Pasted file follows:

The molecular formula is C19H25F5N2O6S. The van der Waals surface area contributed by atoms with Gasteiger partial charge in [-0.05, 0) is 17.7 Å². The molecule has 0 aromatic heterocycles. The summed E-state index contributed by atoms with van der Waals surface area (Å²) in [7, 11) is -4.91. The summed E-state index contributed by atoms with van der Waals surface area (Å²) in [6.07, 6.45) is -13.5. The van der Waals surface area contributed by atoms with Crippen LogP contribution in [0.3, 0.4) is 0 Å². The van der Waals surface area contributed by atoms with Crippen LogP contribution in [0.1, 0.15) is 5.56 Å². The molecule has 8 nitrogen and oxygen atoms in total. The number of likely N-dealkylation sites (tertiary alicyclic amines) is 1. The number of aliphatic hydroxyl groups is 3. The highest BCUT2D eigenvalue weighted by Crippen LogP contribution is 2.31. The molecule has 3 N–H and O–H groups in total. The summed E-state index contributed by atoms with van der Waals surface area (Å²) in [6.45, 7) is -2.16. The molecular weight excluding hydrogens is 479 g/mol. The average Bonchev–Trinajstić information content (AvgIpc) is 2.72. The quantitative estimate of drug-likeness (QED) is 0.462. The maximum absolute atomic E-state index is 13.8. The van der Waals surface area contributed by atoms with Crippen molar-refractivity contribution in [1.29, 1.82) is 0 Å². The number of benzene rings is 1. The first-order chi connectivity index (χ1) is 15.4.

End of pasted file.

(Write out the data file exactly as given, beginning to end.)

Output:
The molecular formula is C19H25F5N2O6S. The van der Waals surface area contributed by atoms with Gasteiger partial charge in [-0.05, 0) is 17.7 Å². The molecule has 0 aromatic heterocycles. The summed E-state index contributed by atoms with van der Waals surface area (Å²) in [7, 11) is -4.91. The summed E-state index contributed by atoms with van der Waals surface area (Å²) in [6.07, 6.45) is -13.5. The van der Waals surface area contributed by atoms with Crippen LogP contribution in [0.3, 0.4) is 0 Å². The van der Waals surface area contributed by atoms with Crippen LogP contribution in [0.1, 0.15) is 5.56 Å². The molecule has 8 nitrogen and oxygen atoms in total. The number of likely N-dealkylation sites (tertiary alicyclic amines) is 1. The number of aliphatic hydroxyl groups is 3. The highest BCUT2D eigenvalue weighted by Crippen LogP contribution is 2.31. The molecule has 3 N–H and O–H groups in total. The summed E-state index contributed by atoms with van der Waals surface area (Å²) in [6.45, 7) is -2.16. The molecular weight excluding hydrogens is 479 g/mol. The average Bonchev–Trinajstić information content (AvgIpc) is 2.72. The quantitative estimate of drug-likeness (QED) is 0.462. The maximum absolute atomic E-state index is 13.8. The van der Waals surface area contributed by atoms with Crippen molar-refractivity contribution in [1.29, 1.82) is 0 Å². The number of benzene rings is 1. The first-order chi connectivity index (χ1) is 15.4.